The later Mughal soveriegns were Bahadur Shah I, or Shah Alam Bahadur (1707-12), Jahandar Shah (1712-13), Farrukhsiyar (1713-19), Rafi-ud-Darjat (1719), Rafi-ud-Daulat (1719), Nikusiyar (1719), Ibrahim (1719), Muhammad Shah (1719-48), Ahmad Shah (1748-54), Alamgir II (1754-59), Shah Alam II (1759-1806), Akbar II (1806-37), and Bahadur Shah II (1837-58).

The Mughal dynasty which had been founded by Babur's victory at the first battle of Panipat in 1526 and confirmed by Akbar's victory at the second battle of Panipat in 1556, received its death blow at the third battle of Panipat in 1761 when Ahmad Shah Abdali helped by Shuja-ud-daula, the Nawab of Awadh, defeated the Mughal emperor Shah Alam II, and his Maratha allies and protectors.  Thereafter it dragged on a miserable existence not on account of any strength of its own but on account of rivalries amongst its possible successors, namely the seceding Muslim states, the rebellious Hindus, and the clever and steady English merchants, the last of whom defeated all their Muhammadan and Hindu competitors by exploiting their mutual, undying, suspicious jealousies and hostilities and succeeded in placing their soverignty in place of that of the Mughal dynasty.  The last nominal Mughal Emperor, Bahadur Shah II, who had been a virtual pensioner of the English since his accession, was formally deposed in 1858 for his alleged conspiracy in the Sepoy Mutiny and exiled to Rangoon in Burma where he died in 1862.


Weight (gm)


1000 Tola (Mohurs)
Nazarana 200 Mohurs
2,170 -- 2,275
100 Mohurs
1,094. 5
5 Mohurs
Heavy Mohur
Heavy 1/2 Mohur
Heavy 1/4 Mohur
Zodiac Mohur
1/2 Mohur
1/4 Mohur
1/10 Mohur
1/30 Mohur


Nazarana Rupee
Heavy Rupee
Zodiac Rupee
1/2 Rupee
1/4 Rupee
1/8 Rupee
1.2 -1.43
1/10 Rupee
1/16 Rupee
1/2 Unit
1/2 Misqal


2 Dams (double)
39.8 - 40.70-41.40
1/2 Dam
1/2 Falus
1/4 Dam
1/8 Dam
1/16 Dam
4 Tanki
 14.90-15.75 /16.4
2 Tanki
Dam - Later Issue
Tanka (Hammered dum)

The research area & study of these coins of Mughal era are vast subject  that required lot of consultation from experts in this field . The above table has been prepared in consultation of fellow experts from World of Coins forum . I would like to thank expert  members for their  contribution & suggestions.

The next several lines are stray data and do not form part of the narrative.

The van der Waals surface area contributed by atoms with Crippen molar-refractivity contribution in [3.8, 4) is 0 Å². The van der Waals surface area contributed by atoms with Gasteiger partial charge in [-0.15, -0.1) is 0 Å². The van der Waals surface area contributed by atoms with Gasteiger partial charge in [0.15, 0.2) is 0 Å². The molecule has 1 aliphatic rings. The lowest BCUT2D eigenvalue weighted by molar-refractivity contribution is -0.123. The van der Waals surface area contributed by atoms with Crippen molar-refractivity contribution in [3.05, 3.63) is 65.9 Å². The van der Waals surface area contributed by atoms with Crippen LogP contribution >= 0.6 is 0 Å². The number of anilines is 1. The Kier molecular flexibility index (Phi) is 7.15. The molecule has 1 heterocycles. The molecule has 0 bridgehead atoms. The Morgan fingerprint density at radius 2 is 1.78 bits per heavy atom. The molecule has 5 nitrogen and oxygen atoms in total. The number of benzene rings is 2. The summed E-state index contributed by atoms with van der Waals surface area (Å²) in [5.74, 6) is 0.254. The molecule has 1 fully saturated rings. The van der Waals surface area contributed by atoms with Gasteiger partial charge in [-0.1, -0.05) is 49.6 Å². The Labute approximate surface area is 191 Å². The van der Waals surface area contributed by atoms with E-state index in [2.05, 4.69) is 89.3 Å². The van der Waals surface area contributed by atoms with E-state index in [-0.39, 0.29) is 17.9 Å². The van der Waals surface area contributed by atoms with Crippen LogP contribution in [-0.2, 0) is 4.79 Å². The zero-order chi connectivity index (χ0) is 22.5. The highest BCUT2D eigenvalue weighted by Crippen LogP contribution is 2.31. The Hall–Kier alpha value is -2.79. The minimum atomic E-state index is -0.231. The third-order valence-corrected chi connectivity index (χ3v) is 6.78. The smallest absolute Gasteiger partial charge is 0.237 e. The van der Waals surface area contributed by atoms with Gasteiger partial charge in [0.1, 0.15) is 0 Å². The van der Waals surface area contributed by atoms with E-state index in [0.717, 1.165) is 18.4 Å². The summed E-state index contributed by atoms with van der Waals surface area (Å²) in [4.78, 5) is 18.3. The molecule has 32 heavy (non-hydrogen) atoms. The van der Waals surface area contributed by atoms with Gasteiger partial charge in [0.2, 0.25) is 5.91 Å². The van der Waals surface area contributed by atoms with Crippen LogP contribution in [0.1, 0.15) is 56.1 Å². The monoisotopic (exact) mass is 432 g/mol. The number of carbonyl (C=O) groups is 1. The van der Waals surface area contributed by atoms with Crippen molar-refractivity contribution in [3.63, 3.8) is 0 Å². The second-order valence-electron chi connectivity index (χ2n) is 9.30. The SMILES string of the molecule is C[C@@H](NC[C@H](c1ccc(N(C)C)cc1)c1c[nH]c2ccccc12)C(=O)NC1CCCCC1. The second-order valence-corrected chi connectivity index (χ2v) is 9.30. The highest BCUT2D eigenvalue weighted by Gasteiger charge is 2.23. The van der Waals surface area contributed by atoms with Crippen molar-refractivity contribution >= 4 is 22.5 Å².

Being a challenging task and to precisely  list such data would  take  lot of time & energy.
There is further scope of improvement in above table  based on future attribution of  new coins with  unlisted weights & metal composition.

I would appreciate and welcome comments &  suggestions on above data.

Tuesday, October 4, 2011

Who Collects What?

As soon as someone starts to collect something a word is invented  to describe the collector. Most end in- ist, which means a person who does something (as a motorist is someone who drives a car or a
violinist someone who plays a violin). Another ending is-phile or philist, which means a lover of something.

        Collectable                           Collector
  1. airmail stamps                     aerophilatelist
  2. autographs                            philographist
  3. badges and patches              scutelliphilist
  4. banknotes                             notaphilist
  5. beer bottle labels                 labeorphilist
  6. beer mats                             tegestologist or tegetologist
  7. books                                   bibliophile or bibliophilist
  8. butterflies and moths            lepidopterist
  9. cameos                                 cameist
  10. cheese labels                        laclabphilist
  11. cigar bands                           brandophilist/ cigrinophilist
  12. cigarette cards                      cartophilist
  13. coins, money, medals            numismatist
  14. corkscrews                            helixophile
  15. dolls                                      plangonologist
  16. eggs                                       oologist
  17. egg-cups                                pocillovist